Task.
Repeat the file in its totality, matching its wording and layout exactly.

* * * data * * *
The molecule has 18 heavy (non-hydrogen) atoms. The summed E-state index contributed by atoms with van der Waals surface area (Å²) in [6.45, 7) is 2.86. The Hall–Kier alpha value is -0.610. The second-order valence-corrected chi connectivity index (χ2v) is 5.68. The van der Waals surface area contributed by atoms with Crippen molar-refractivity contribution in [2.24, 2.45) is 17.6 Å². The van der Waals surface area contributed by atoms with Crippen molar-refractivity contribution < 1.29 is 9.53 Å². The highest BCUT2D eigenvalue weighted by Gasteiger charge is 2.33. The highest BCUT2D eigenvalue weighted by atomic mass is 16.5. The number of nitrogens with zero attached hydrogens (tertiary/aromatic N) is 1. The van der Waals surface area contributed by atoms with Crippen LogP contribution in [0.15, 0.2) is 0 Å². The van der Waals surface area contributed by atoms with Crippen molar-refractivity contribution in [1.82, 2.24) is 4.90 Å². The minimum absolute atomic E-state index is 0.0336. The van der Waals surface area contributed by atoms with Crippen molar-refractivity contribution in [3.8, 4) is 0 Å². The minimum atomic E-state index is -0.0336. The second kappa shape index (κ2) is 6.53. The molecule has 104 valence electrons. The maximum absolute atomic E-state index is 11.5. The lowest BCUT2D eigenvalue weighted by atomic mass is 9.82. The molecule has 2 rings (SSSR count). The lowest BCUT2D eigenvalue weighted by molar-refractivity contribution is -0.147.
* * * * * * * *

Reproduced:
The molecule has 18 heavy (non-hydrogen) atoms. The summed E-state index contributed by atoms with van der Waals surface area (Å²) in [6.45, 7) is 2.86. The Hall–Kier alpha value is -0.610. The second-order valence-corrected chi connectivity index (χ2v) is 5.68. The van der Waals surface area contributed by atoms with Crippen molar-refractivity contribution in [2.24, 2.45) is 17.6 Å². The van der Waals surface area contributed by atoms with Crippen molar-refractivity contribution < 1.29 is 9.53 Å². The highest BCUT2D eigenvalue weighted by Gasteiger charge is 2.33. The highest BCUT2D eigenvalue weighted by atomic mass is 16.5. The number of nitrogens with zero attached hydrogens (tertiary/aromatic N) is 1. The van der Waals surface area contributed by atoms with Crippen LogP contribution in [0.15, 0.2) is 0 Å². The van der Waals surface area contributed by atoms with Crippen molar-refractivity contribution in [1.82, 2.24) is 4.90 Å². The minimum absolute atomic E-state index is 0.0336. The van der Waals surface area contributed by atoms with Crippen molar-refractivity contribution in [3.8, 4) is 0 Å². The minimum atomic E-state index is -0.0336. The second kappa shape index (κ2) is 6.53. The molecule has 104 valence electrons. The maximum absolute atomic E-state index is 11.5. The lowest BCUT2D eigenvalue weighted by atomic mass is 9.82. The molecule has 2 rings (SSSR count). The lowest BCUT2D eigenvalue weighted by molar-refractivity contribution is -0.147.